Earlier this month, the North Carolina Main Street program named Elmo Vance one of 32 Main Street Champions of 2014. When Garner Revitalization Association executive director John Hodges sent him a note about it, Vance mostly ignored it thinking it was about Hodges.
“He had to tell me by phone,” Vance said. “He called me and asked if I’d seen it, and I said ‘good job, John, good job as always.’ He said ‘No, it’s about you.’”
It should surprise few that Vance was too busy to open a notification of an award he’d earned. He is involved in many elements of Garner’s civic life, all while working a full-time job as a civil engineer for the Department of Transportation.
“I think Elmo Vance is an exemplary citizen,” mayor Ronnie Williams said. “He’s well respected, he earns that respect, and he gives back to the community.”
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The list of organizations he associates with is staggering. He’s an advocate for downtown and used to serve on the GRA board; he’s a board member for the organization that’s marketing the ConAgra site for the town; he’s the head of community civic group Garner Concerned Citizens United; he’s a Lions Club member and Freemason. Vance has also served on the town’s board of adjustment and planning committee. And he’s an associate minister at Springfield Baptist Church, working on a master’s in divinity at Shaw University, and can be found at a variety of civic and charity events in town.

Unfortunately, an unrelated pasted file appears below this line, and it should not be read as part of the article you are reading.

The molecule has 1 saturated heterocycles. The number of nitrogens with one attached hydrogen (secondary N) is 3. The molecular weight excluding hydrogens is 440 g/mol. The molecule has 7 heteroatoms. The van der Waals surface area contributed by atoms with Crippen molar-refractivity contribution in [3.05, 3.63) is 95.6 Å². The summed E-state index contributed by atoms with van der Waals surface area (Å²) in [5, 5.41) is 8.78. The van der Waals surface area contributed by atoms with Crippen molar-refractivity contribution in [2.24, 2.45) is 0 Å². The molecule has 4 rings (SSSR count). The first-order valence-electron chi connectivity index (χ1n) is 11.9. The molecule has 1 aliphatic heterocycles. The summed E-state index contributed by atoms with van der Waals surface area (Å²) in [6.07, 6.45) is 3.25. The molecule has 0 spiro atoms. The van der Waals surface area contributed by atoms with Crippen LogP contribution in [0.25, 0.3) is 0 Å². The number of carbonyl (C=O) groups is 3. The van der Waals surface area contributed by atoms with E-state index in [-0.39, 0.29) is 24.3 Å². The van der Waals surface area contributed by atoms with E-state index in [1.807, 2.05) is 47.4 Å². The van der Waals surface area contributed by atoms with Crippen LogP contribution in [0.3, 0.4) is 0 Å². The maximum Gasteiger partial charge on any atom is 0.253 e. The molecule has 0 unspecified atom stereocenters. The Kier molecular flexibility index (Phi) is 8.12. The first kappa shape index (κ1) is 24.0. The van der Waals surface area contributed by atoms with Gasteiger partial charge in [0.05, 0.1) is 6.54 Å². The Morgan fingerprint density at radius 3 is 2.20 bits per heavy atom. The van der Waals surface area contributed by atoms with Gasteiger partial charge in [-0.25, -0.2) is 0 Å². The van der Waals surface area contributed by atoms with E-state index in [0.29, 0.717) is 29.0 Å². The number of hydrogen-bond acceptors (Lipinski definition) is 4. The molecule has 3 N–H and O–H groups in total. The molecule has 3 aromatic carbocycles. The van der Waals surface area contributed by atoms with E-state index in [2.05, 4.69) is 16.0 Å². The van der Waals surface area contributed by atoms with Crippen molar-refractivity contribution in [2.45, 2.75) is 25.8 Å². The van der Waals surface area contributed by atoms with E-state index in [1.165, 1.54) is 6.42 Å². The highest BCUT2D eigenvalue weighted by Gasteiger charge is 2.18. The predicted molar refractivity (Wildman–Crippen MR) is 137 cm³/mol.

How does he do it?
“I don’t know,” Vance said. “Really it’s a labor of love. This is just me, this is what I do.”
Shaping a community shaper
Vance learned early on about community involvement from his parents, especially his minister father.
“The community was always at my house,” Vance said.
Vance graduated from Chester Senior High School in Chester, S.C., and South Carolina State University. From 1983 to 1993, he was in the Army at Fort Bragg. He then moved to Garner, where he’s been wiring himself into the community while working for NCDOT in Raleigh ever since.
Vance credits his wife and her support as the reason he’s been able to do what he’s done. He has three grown children: a son who is a West Point graduate and lives in Texas, a daughter who is a nurse in Greenville and another son, who’s taking classes at Wake Tech.
With his children gone, he has even more time to focus on improving his community. And the downtown area, in his estimation, provides a great opportunity for positive change. And he’s happy with the direction of the town – the direction he’s helped guide it and which left him holding an award from a statewide organization.
Hodges said Vance’s advocacy and connections to the community have been a massive help to him since he came aboard.
“He has helped us tremendously with outreach on the bond events,” said Hodges, who started helping with GRA in 2007, after Vance, and became full time executive director of GRA in 2009. “He always is able to make sure the right people in the community are getting the message.”
Can’t afford to do nothing
Revitalizing downtown has been among Vance’s top priorities since he joined the GRA board in 2006. And with good reason: He’s seen what happens when a downtown core rots.